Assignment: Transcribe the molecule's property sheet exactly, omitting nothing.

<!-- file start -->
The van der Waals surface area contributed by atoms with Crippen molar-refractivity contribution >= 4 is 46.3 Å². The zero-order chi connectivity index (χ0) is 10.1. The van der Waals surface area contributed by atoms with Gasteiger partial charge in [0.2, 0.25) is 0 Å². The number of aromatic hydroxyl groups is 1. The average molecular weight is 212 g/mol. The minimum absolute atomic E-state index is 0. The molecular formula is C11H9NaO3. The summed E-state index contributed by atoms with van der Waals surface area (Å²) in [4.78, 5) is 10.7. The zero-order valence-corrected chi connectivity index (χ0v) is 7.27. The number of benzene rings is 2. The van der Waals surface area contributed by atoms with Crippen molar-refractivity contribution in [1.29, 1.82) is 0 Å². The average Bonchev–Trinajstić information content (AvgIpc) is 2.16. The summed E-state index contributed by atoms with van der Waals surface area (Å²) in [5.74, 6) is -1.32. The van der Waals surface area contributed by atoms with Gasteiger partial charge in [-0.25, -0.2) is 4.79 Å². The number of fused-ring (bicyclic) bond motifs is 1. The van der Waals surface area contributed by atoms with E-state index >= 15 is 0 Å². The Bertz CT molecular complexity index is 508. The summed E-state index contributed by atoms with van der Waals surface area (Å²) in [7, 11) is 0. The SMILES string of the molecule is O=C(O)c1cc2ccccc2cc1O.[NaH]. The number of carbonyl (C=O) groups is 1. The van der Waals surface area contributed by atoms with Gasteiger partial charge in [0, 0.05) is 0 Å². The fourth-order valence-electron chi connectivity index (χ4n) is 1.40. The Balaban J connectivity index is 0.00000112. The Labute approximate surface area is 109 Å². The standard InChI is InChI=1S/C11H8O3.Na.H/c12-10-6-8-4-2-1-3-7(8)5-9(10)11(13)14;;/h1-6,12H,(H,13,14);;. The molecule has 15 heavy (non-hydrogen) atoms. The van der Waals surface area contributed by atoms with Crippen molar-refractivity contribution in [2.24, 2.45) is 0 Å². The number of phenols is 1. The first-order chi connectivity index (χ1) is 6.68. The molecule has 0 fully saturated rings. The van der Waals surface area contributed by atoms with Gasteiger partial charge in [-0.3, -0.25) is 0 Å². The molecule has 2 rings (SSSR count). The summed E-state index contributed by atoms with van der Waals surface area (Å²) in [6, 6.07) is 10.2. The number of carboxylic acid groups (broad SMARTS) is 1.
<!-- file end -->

The van der Waals surface area contributed by atoms with Crippen molar-refractivity contribution >= 4 is 46.3 Å². The zero-order chi connectivity index (χ0) is 10.1. The van der Waals surface area contributed by atoms with Gasteiger partial charge in [0.2, 0.25) is 0 Å². The number of aromatic hydroxyl groups is 1. The average molecular weight is 212 g/mol. The minimum absolute atomic E-state index is 0. The molecular formula is C11H9NaO3. The summed E-state index contributed by atoms with van der Waals surface area (Å²) in [4.78, 5) is 10.7. The zero-order valence-corrected chi connectivity index (χ0v) is 7.27. The number of benzene rings is 2. The van der Waals surface area contributed by atoms with Crippen molar-refractivity contribution in [1.29, 1.82) is 0 Å². The average Bonchev–Trinajstić information content (AvgIpc) is 2.16. The summed E-state index contributed by atoms with van der Waals surface area (Å²) in [5.74, 6) is -1.32. The van der Waals surface area contributed by atoms with Gasteiger partial charge in [-0.25, -0.2) is 4.79 Å². The number of fused-ring (bicyclic) bond motifs is 1. The van der Waals surface area contributed by atoms with E-state index >= 15 is 0 Å². The Bertz CT molecular complexity index is 508. The summed E-state index contributed by atoms with van der Waals surface area (Å²) in [7, 11) is 0. The SMILES string of the molecule is O=C(O)c1cc2ccccc2cc1O.[NaH]. The number of carbonyl (C=O) groups is 1. The van der Waals surface area contributed by atoms with Gasteiger partial charge in [0, 0.05) is 0 Å². The fourth-order valence-electron chi connectivity index (χ4n) is 1.40. The Balaban J connectivity index is 0.00000112. The Labute approximate surface area is 109 Å². The standard InChI is InChI=1S/C11H8O3.Na.H/c12-10-6-8-4-2-1-3-7(8)5-9(10)11(13)14;;/h1-6,12H,(H,13,14);;. The molecule has 15 heavy (non-hydrogen) atoms. The van der Waals surface area contributed by atoms with Crippen molar-refractivity contribution in [2.24, 2.45) is 0 Å². The number of phenols is 1. The first-order chi connectivity index (χ1) is 6.68. The molecule has 0 fully saturated rings. The van der Waals surface area contributed by atoms with Gasteiger partial charge in [-0.3, -0.25) is 0 Å². The molecule has 2 rings (SSSR count). The summed E-state index contributed by atoms with van der Waals surface area (Å²) in [6, 6.07) is 10.2. The number of carboxylic acid groups (broad SMARTS) is 1.